Servant and King

The theme of fulfillment is prominent in Matthew’s gospel. In Jesus, the promises of God find their fulfillment. He is the Son of God sent to redeem Israel and rule the nations. Peter, for example, while on the “way” to Jerusalem, confirmed that he was the “Messiah,” but he failed to understand that he would undertake that role as the suffering “Servant of the LORD” who came to “bear the sins of many.”

The Gospel of Matthew begins by calling Jesus the “son of David, the son of Abraham.” He was the royal descendant of David destined to rule the nations and the heir of Abraham who would fulfill the covenant.

Day of Visitation - Photo by Alexandre Perotto on Unsplash
[Photo by Alexandre Perotto on Unsplash]

Abraham was wealthy. David was a victorious warrior king who reigned in Jerusalem, but how could a poor man from a small village in Galilee accomplish all that God had promised in the Hebrew Scriptures?

An angel informed Joseph that Mary was pregnant and commanded him to name the child ‘Jesus,’ for “he will save his people from their sins.” That name means “Yahweh saves.” It signified what God would do for His people through the man from Nazareth.

The declaration that he would “save his people from their sin” echoed the description of the “Servant of the LORD” in the Book of Isaiah, providing insight into what kind of Messiah Jesus was:

  • Behold, MY SERVANT shall deal wisely, he shall be exalted and lifted up, and shall be very high… And Yahweh has LAID ON HIM THE INIQUITY OF US ALL… Who among them considered that he was cut off out of the land of the living FOR THE TRANSGRESSION OF MY PEOPLE TO WHOM THE STROKE WAS DUE?... He shall see of the travail of his soul, and shall be satisfied: by the knowledge of himself SHALL MY RIGHTEOUS SERVANT JUSTIFY MANY; AND HE SHALL BEAR THEIR INIQUITIES… Because he poured out his soul unto death and was numbered with the transgressors: YET HE BARE THE SIN OF MANY, and made intercession for the transgressors.”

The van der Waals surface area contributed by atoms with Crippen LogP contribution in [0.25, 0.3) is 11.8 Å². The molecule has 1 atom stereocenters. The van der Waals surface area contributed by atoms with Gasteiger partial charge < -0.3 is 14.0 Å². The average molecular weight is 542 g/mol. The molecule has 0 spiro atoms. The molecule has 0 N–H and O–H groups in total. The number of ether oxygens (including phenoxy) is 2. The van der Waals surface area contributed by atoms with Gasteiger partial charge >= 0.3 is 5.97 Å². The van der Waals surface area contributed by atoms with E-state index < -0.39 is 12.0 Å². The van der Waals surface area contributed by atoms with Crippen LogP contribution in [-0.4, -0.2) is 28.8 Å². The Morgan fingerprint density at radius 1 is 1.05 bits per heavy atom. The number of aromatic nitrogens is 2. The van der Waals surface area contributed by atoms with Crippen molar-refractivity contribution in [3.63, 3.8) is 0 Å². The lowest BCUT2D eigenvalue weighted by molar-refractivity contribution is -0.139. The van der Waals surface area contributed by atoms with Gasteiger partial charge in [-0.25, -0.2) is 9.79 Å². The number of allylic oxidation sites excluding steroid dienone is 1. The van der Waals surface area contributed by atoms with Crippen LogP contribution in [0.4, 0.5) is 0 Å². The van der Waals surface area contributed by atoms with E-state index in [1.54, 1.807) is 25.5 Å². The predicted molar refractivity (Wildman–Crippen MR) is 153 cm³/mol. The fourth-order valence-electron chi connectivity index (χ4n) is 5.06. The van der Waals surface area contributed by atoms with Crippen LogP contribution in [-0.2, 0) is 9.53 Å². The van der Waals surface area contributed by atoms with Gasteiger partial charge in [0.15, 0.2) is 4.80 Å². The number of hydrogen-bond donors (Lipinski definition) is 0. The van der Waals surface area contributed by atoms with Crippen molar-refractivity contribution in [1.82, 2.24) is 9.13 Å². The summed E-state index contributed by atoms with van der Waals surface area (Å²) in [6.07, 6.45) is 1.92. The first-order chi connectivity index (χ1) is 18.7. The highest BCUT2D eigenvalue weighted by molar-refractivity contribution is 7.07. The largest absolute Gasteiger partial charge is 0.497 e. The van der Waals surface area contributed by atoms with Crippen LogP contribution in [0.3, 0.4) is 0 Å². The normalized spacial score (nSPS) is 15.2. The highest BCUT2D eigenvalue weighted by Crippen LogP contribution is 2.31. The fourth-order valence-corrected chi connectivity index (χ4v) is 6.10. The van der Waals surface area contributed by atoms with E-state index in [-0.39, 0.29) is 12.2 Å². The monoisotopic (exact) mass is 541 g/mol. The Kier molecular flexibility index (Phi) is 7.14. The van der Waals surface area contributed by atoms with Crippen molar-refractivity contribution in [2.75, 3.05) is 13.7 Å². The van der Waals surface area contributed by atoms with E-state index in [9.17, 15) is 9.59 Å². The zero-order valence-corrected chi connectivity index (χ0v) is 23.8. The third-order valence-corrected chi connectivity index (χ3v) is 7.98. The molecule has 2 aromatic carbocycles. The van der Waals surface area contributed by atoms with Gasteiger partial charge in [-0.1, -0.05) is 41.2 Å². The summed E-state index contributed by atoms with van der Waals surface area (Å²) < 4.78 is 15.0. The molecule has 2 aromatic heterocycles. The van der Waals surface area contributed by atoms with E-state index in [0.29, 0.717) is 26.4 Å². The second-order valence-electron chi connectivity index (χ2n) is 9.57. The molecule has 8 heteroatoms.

After he was baptized, the Spirit descended on him “like a dove,” and the “voice from Heaven” called him “my Son.” Thus, God confirmed his status as the Messiah of Israel, and He also defined HOW he would fulfill that role, namely, as His “Servant” - (Psalm 2:7):

  • (Isaiah 42:1, 6-7) - “Behold, MY SERVANT whom I uphold; my chosen one IN WHOM MY SOUL DELIGHTS. I HAVE PUT MY SPIRIT UPON HIM; he will bring forth justice to the nations… I, Yahweh, have called you in righteousness and will hold your hand, and will keep you, and give you for a covenant of the people, for a light of the nation.”


Jesus was the “Son” anointed by God’s Spirit to rule the nations, but he began his reign as the “Servant of Yahweh.” His sovereignty over the Earth commenced from the Cross of Calvary. In Matthew, the same passage from Isaiah is cited to describe his ministry:

  • (Matthew 12:18-22) - “And perceiving it, Jesus withdrew from thence: and many followed him; and he healed them all and charged them that they should not make him known: that it might be fulfilled which was spoken through Isaiah the prophet, saying: Behold, MY SERVANT WHOM I HAVE CHOSEN; MY BELOVED IN WHOM MY SOUL IS WELL PLEASED. I WILL PUT MY SPIRIT UPON HIM, AND HE SHALL DECLARE JUDGMENT TO THE NATIONS. He shall not strive, nor cry aloud; Neither shall anyone hear his voice in the streets. A bruised reed shall he not break, And smoking flax shall he not quench, till he sends forth judgment unto victory. AND IN HIS NAME SHALL THE NATIONS HOPE.

At his later Transfiguration, the Divine voice echoed Isaiah again, “While Peter was yet speaking, behold, a bright cloud overshadowed them: and behold, a voice out of the cloud, saying: THIS IS MY BELOVED SON, IN WHOM I AM WELL PLEASED; HEAR HIM” - (Matthew 17:1-5).

His Transfiguration was preceded by three incidents that prepared the disciples. First, Jesus asked what others were saying about “who the Son of man is?” They responded, “Some say John the Baptist, others Elijah, or one of the prophets.” Then he asked who they believed he was. Peter answered, “You are the Messiah, the Son of the living God” - (Matthew 16:13-20).